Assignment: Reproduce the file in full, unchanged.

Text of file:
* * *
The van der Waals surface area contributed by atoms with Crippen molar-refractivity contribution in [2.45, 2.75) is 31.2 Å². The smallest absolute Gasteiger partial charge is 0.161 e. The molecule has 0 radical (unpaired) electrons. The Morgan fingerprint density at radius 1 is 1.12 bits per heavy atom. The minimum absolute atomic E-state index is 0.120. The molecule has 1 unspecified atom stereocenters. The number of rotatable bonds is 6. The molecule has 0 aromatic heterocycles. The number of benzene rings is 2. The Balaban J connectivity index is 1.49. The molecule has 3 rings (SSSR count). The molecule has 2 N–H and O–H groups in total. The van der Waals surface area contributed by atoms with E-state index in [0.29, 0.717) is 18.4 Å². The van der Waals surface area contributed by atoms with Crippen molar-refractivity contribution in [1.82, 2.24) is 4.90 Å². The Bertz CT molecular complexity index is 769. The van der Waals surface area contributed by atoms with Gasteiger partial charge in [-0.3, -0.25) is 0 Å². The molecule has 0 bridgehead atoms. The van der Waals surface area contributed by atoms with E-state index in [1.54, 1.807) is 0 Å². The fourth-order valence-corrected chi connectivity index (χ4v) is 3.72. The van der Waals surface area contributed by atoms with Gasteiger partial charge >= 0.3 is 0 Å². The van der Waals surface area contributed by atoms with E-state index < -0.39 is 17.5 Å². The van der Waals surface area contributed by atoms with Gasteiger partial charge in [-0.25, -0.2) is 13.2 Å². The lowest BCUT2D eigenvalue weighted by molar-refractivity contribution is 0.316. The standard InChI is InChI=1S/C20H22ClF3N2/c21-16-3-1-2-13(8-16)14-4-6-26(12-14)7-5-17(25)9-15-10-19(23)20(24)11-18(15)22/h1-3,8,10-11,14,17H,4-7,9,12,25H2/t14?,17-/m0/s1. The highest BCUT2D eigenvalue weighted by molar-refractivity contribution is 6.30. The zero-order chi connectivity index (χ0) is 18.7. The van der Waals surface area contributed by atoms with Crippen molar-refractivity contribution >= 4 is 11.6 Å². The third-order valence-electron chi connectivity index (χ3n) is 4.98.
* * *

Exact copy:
The van der Waals surface area contributed by atoms with Crippen molar-refractivity contribution in [2.45, 2.75) is 31.2 Å². The smallest absolute Gasteiger partial charge is 0.161 e. The molecule has 0 radical (unpaired) electrons. The Morgan fingerprint density at radius 1 is 1.12 bits per heavy atom. The minimum absolute atomic E-state index is 0.120. The molecule has 1 unspecified atom stereocenters. The number of rotatable bonds is 6. The molecule has 0 aromatic heterocycles. The number of benzene rings is 2. The Balaban J connectivity index is 1.49. The molecule has 3 rings (SSSR count). The molecule has 2 N–H and O–H groups in total. The van der Waals surface area contributed by atoms with E-state index in [0.29, 0.717) is 18.4 Å². The van der Waals surface area contributed by atoms with Crippen molar-refractivity contribution in [1.82, 2.24) is 4.90 Å². The Bertz CT molecular complexity index is 769. The van der Waals surface area contributed by atoms with Gasteiger partial charge in [-0.3, -0.25) is 0 Å². The molecule has 0 bridgehead atoms. The van der Waals surface area contributed by atoms with E-state index in [1.54, 1.807) is 0 Å². The fourth-order valence-corrected chi connectivity index (χ4v) is 3.72. The van der Waals surface area contributed by atoms with Gasteiger partial charge >= 0.3 is 0 Å². The van der Waals surface area contributed by atoms with E-state index < -0.39 is 17.5 Å². The van der Waals surface area contributed by atoms with Gasteiger partial charge in [-0.25, -0.2) is 13.2 Å². The lowest BCUT2D eigenvalue weighted by molar-refractivity contribution is 0.316. The standard InChI is InChI=1S/C20H22ClF3N2/c21-16-3-1-2-13(8-16)14-4-6-26(12-14)7-5-17(25)9-15-10-19(23)20(24)11-18(15)22/h1-3,8,10-11,14,17H,4-7,9,12,25H2/t14?,17-/m0/s1. The highest BCUT2D eigenvalue weighted by molar-refractivity contribution is 6.30. The zero-order chi connectivity index (χ0) is 18.7. The van der Waals surface area contributed by atoms with Crippen molar-refractivity contribution >= 4 is 11.6 Å². The third-order valence-electron chi connectivity index (χ3n) is 4.98.